The noshings of my mind related to food, flavor, and palatable aesthetics.
Friday, December 9, 2011
Eggnog is such a funny drink. I mean, really, who thought of putting raw eggs into milk and drinking them?? I'm guessing it was originally some sort of macho thing, a quick way to ingest some protein...perhaps the original protein shake?
The origins of eggnog are highly debated. It began its birth in England. Milk and eggs at the time of the 17th century, when it first appears, were a commodity and to be had only by those of the upper class. It was sign of superiority to drink such a concoction. A draught of strong beer was often referred to as nog, so it is thought that a combination of the two eventually became 'eggnog.' (For any of you etymological word junkies out there, take a look here.)
When it came to America during the colonization, a touch of rum was added, as it could be cheaply purchased from the Caribbean. The South gave it that touch of class when, eventually, bourbon became the typical additive.
Today, the base recipe remains the same -- eggs, milk/cream, and sugar -- but the variety of spices and liquors is constantly revolving.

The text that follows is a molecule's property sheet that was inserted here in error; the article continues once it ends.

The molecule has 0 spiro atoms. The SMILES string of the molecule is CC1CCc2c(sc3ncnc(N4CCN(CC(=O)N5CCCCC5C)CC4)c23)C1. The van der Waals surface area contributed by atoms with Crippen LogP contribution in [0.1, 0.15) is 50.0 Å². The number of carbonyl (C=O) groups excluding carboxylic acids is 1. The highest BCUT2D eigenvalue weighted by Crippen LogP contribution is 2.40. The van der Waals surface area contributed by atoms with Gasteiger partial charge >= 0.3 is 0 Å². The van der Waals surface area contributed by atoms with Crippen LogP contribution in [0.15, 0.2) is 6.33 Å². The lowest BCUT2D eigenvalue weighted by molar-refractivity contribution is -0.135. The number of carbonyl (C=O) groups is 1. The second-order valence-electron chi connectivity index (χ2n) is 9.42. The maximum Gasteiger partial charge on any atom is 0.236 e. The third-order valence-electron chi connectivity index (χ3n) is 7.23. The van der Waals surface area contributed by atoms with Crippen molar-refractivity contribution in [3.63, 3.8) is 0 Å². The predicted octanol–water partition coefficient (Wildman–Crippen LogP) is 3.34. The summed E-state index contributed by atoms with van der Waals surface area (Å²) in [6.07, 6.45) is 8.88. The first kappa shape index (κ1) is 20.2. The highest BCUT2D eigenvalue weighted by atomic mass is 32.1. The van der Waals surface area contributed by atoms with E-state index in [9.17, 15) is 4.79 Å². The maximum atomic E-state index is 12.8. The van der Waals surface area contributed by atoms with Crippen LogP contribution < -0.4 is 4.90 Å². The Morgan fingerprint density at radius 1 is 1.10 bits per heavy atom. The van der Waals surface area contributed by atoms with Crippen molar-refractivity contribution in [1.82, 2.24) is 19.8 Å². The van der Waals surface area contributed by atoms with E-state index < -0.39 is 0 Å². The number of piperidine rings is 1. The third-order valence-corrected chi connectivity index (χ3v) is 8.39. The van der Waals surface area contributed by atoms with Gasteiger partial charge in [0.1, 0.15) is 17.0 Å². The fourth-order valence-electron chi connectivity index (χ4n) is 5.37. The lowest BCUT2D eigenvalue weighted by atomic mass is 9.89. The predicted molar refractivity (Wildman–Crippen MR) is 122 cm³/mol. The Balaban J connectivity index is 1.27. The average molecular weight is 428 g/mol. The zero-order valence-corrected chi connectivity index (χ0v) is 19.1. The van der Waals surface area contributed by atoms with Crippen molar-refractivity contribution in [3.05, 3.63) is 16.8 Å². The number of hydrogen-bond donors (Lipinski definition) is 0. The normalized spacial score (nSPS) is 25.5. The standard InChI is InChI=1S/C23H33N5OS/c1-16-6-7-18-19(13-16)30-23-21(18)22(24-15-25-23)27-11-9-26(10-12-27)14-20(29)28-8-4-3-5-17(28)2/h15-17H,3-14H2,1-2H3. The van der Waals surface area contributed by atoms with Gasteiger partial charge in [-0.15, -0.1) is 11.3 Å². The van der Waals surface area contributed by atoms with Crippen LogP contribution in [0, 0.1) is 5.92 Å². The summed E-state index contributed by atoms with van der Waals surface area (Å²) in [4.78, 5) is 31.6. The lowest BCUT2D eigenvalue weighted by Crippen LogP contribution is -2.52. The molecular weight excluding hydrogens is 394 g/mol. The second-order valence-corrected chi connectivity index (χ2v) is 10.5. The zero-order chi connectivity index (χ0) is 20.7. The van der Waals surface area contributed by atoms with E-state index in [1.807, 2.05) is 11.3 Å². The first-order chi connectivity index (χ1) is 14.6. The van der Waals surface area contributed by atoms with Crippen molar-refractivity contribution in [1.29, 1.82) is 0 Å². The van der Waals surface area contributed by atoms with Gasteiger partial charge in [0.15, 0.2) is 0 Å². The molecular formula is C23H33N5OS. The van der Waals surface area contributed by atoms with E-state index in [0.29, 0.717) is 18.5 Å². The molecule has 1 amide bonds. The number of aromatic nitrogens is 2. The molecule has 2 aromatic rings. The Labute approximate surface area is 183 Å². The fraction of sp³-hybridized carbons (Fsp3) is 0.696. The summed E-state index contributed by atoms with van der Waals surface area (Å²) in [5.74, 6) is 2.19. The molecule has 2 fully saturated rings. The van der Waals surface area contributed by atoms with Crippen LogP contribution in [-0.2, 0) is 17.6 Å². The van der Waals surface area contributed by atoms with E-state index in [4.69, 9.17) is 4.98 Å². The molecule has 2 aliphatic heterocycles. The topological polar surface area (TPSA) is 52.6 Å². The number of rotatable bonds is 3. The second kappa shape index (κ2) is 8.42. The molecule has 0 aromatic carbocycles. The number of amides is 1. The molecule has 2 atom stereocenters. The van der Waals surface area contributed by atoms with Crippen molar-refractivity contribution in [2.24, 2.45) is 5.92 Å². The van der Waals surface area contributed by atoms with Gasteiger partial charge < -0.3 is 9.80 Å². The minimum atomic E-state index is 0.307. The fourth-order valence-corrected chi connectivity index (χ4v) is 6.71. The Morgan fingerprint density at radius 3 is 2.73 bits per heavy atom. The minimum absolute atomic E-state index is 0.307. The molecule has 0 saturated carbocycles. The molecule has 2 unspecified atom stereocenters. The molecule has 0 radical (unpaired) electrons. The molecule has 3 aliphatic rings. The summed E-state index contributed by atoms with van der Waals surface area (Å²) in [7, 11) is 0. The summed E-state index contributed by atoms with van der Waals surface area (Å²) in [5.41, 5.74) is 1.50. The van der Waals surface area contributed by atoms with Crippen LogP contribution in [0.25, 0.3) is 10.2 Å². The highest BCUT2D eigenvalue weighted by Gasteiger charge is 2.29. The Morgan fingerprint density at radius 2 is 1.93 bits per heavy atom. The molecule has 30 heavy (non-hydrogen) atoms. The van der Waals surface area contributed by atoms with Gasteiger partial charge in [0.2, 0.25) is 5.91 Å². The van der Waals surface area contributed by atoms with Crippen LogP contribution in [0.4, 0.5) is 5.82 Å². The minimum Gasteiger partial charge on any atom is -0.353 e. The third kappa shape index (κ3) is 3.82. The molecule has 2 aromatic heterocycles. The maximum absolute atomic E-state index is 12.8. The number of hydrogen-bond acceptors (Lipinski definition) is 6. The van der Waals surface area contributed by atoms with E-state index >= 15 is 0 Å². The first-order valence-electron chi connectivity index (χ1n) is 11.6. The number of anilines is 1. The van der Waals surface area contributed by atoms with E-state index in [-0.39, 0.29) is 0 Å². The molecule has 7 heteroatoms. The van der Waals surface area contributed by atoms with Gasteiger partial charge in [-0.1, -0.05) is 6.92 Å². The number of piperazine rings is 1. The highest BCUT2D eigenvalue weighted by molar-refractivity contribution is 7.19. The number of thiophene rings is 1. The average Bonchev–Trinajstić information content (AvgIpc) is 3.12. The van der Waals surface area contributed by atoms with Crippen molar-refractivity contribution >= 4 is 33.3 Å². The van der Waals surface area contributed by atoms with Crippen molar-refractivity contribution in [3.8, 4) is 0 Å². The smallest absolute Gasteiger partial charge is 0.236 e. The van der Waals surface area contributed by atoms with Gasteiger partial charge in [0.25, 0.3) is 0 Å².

I made mine with nutmeg, a touch of cinnamon, vanilla, and good ol' Jim Bean bourbon.
1 c. milk
2 whole cloves
1/8 t. cinnamon
2 egg yolks
1/2 c. half-and-half or heavy whipping cream
1/2 t. nutmeg
1/2 t. vanilla extract
1 shot of bourbon (or another type of whiskey)
Place milk, cloves and cinnamon in a saucepot on the stove over medium heat. Allow to heat until steaming but do not allow it to boil.
In a bowl, whisk together 2 egg yolks until light in color. (This can be done with an electric mixer or by hand with a whisk -- I did it by hand.) Beat in sugar, mixing until creamy and fluffy.
Pour just a little of the warm milk mixture into eggs, beating as you do so. This is to temper the eggs so that they do not cook on contact with the hot milk. Slowly pour the rest of the milk into the eggs, stirring constantly.
Pour milk and egg mixture back into saucepan and keep over medium heat. Stir with wooden spoon or flat spatula continuously until it begins to coat the back of the spoon.
Remove from heat. Add half-and-half/whipping cream. Allow to cool for about an hour.
Mix in nutmeg, vanilla and bourbon. Chill until ready to serve.
This makes enough for about two people/cups. You can easily double, triple, or even quadruple this recipe for a large party.